An Outsize Intellect Tilting at Obstacles

By Garner, Dwight | International Herald Tribune, March 15, 2013 | Go to article overview

An Outsize Intellect Tilting at Obstacles


Garner, Dwight, International Herald Tribune


Megan Marshall's "Margaret Fuller," a biography of the 19th- century scholar, editor and feminist, has the texture of a serious novel.

Margaret Fuller. A New American Life. By Megan Marshall. Illustrated. 474 pages. Houghton Mifflin Harcourt. $30.

When Margaret Fuller died in a shipwreck off Fire Island in 1850, her friend Ralph Waldo Emerson was devastated. He sent a mutual friend, Henry David Thoreau, to the scene of the disaster.

Thoreau walked the beach and interviewed survivors and witnesses. What he discovered appalled him. While Fuller's ship had foundered on rocks only 300 meters from shore, spectators had gathered not to mount rescue efforts but to scavenge what floated from the wreckage.

One thing that was never recovered was the sole manuscript of Fuller's "great history" of the rise and fall of the Roman Republic. What a waste, in a thousand ways.

Fuller, the formidable American editor, feminist, foreign correspondent and social crusader, was only 40. She was returning to America with her new husband and their 2-year-old son after several years in Europe. She couldn't swim.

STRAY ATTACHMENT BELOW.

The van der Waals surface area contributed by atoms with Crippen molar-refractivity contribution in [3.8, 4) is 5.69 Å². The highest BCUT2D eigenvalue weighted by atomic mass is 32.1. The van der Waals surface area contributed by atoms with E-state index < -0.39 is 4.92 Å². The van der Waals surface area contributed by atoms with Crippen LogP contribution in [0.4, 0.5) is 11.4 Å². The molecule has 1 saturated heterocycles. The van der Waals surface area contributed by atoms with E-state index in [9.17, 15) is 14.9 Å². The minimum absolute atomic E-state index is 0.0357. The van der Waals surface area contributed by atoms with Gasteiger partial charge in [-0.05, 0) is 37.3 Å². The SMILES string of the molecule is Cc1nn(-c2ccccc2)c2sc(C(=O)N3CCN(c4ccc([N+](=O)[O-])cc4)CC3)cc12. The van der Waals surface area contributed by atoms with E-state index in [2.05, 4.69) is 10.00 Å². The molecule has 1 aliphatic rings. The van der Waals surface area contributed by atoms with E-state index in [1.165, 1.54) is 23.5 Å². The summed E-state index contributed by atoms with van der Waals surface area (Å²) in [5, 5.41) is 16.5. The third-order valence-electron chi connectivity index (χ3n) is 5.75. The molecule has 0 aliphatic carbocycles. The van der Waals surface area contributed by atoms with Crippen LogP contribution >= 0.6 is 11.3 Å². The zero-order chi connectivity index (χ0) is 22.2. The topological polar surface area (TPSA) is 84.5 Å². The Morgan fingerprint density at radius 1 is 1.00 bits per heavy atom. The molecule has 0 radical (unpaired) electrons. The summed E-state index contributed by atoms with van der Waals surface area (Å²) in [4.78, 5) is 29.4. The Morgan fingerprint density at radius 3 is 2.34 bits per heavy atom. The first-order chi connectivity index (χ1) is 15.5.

Fuller's was a great life, flush with drama, and Megan Marshall's new biography rises to it in ways small and large.

Ms. Marshall is the author of one previous book, the sublime and sustaining "Peabody Sisters: Three Women Who Ignited American Romanticism" (2005). This new book proves that the earlier volume was no fluke. It pushes Ms. Marshall into the front rank of American biographers.

She is comfortable with subtle intellection as well as the sweep of history. She captures the intricacies of Fuller's editorship of The Dial, the Transcendentalist literary journal, and her stints as a front-page columnist and foreign correspondent for Horace Greeley's New York Tribune.

Ms. Marshall is terrific on Fuller's composition of the feminist manifesto "Woman in the Nineteenth Century," which made her a celebrity. That groundbreaking and instructively peppery book argued that marriage should be "only an experience" for women, not the sole aim of existence. A house is "no home" for a woman, Fuller declared, "unless it contain food and fire for the mind as well as for the body."

Fuller knew everyone, not just Emerson and Thoreau but the young Oliver Wendell Holmes and Nathaniel Hawthorne as well. When she donated a cow to Brook Farm, the utopian commune founded in the 1840s in Massachusetts, Hawthorne liked to call it the "transcendental heifer."

Edgar Allan Poe reviewed one of her books; Walt Whitman pored over her columns. Abroad she met George Sand, Matthew Arnold and William Wordsworth, and stayed at the home of Elizabeth Barrett and Robert Browning. Emerson called Fuller's "the most entertaining conversation in America." People wanted to be around her. The tragedy of her life is that she desired more of a career than a woman of her era was able to have. "A man's ambition with a woman's heart," she wrote in a journal. "'Tis an accursed lot."

"Margaret Fuller" is as seductive as it is impressive. …

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